A new report alleges that a leading mosque opponent is gaming the non-profit tax system
One of the under-examined aspects of the recent bloom in anti-Muslim sentiment is the role of professional “anti-jihad” activists. These are people like the blogger Pamela Geller, the author Robert Spencer, the investigator Steven Emerson, and the think tank denizen Frank Gaffney. They have made careers out of writing reports on sharia law, testifying against the construction of mosques around the country, and appearing on cable to talk up the threat from Muslims.
The Tennessean newspaper, which has been covering fierce opposition to construction of a mosque in the Nashville suburb of Murfreesboro, published an investigation of the “anti-jihad” industry on Sunday. Among its most notable findings: Emerson, the executive director of the Investigative Project on Terrorism, appears to be operating a pair of organizations under a highly unusual — and, experts told the newspaper, dubious — tax setup.
The thumbnail version: Emerson collected over $3 million in 2008 for his tax-exempt non-profit, the Investigative Project on Terrorism. The Investigative Project then paid all of that money to another entity controlled by Emerson, the for-profit SAE Productions (the two entities also share a Washington, D.C., address). The result: it’s impossible to see how the money is being used by Emerson, including how much he is paying himself and others. A spokesman for the groups maintains that this setup was created for security reasons so names of employees are not publicly released.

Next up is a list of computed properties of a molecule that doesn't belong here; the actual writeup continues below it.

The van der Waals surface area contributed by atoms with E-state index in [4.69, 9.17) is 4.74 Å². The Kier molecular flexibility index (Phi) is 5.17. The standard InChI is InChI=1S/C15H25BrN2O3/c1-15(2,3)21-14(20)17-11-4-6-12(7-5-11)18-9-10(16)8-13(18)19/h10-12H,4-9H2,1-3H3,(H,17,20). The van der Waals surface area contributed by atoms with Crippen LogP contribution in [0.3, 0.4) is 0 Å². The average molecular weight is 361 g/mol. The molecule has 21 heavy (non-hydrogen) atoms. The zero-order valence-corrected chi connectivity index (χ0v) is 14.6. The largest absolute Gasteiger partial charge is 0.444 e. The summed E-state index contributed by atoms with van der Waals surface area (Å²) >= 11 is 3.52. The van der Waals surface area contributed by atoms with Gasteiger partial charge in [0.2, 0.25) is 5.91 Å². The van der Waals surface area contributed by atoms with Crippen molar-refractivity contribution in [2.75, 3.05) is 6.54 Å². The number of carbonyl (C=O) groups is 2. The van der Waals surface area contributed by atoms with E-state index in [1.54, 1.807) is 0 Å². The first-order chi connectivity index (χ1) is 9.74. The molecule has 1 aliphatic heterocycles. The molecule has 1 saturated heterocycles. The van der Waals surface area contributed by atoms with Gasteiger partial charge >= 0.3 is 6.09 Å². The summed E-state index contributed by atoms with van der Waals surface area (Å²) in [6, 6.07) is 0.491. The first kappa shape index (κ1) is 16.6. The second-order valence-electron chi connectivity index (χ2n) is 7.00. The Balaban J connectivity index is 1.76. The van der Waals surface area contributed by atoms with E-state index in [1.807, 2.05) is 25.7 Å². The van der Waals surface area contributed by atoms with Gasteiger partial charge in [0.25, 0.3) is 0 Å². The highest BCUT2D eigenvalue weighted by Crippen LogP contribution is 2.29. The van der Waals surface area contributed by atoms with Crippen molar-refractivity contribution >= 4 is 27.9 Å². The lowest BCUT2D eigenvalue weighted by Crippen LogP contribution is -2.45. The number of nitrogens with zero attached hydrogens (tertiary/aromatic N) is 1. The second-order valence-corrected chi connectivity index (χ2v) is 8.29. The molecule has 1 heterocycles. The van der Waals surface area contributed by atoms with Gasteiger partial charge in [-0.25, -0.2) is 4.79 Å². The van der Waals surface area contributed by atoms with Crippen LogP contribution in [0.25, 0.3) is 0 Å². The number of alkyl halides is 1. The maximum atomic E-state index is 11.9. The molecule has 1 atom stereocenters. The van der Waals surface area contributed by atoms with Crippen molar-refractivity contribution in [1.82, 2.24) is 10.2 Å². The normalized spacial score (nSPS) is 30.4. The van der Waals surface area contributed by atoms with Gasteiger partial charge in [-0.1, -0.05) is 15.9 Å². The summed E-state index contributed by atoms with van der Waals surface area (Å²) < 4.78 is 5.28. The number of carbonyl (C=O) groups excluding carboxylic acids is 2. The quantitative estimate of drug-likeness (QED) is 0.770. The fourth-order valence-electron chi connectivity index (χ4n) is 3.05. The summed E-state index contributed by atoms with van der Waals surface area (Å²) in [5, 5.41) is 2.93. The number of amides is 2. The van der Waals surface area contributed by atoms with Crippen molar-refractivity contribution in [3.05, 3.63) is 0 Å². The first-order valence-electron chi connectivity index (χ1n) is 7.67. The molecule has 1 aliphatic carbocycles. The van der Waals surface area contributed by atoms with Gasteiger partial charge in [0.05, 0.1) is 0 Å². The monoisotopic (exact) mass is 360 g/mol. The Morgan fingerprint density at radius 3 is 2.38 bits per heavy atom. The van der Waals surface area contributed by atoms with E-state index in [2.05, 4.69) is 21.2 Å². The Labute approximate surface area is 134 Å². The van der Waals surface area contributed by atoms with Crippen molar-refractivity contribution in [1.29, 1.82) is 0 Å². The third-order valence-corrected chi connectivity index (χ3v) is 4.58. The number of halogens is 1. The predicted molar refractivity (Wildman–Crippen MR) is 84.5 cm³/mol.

In the the Investigative Project’s tax return, which ordinarily lists compensation information and details spending, we simply see that virtually all of the money it spent in 2008, $3.39 million, went to SAE Productions. Ray Locker, a spokesman for the groups, says that $1.02 million of that total sum was for salaries and $2.37 million was for program expenses. But how much are Emerson and other SAE officials being paid in salary and benefits? There’s no way to know because SAE is a private entity that it is not required to release such information.
Even though the stated reason for this unusual arrangement is security — rather than, say, hiding how much money Emerson makes — Locker told Salon that SAE would not release salary information.
As the Tennessean reports, there is also some question about whether Emerson has lived up to his pledge in 2006 correspondence with the IRS that the Investigative Project would subcontract with another non-profit (when SAE is in fact a for-profit). Experts who spoke to the paper questioned the propriety of the setup:
“Basically, you have a nonprofit acting as a front organization, and all that money going to a for-profit,” said Ken Berger, president of Charity Navigator, a nonprofit watchdog group. “It’s wrong. This is off the charts.”
Responding to the Tennessean article, Locker told Salon in an email:
[A]ll of our tax filings and corporate structures regarding the [Investigative Project on Terrorism] foundation and its contractors were vetted by our outside legal experts and accountants.
The foundation contracted with a private company to provide a layer of security for our employees. By using an outside contractor, whether it’s a not-for-profit or for-profit entity, we don’t have to name our employees, which gives them more security.
All of these arrangements were approved by our attorneys and the IRS, which also reviews all of the tax returns by SAE Productions.
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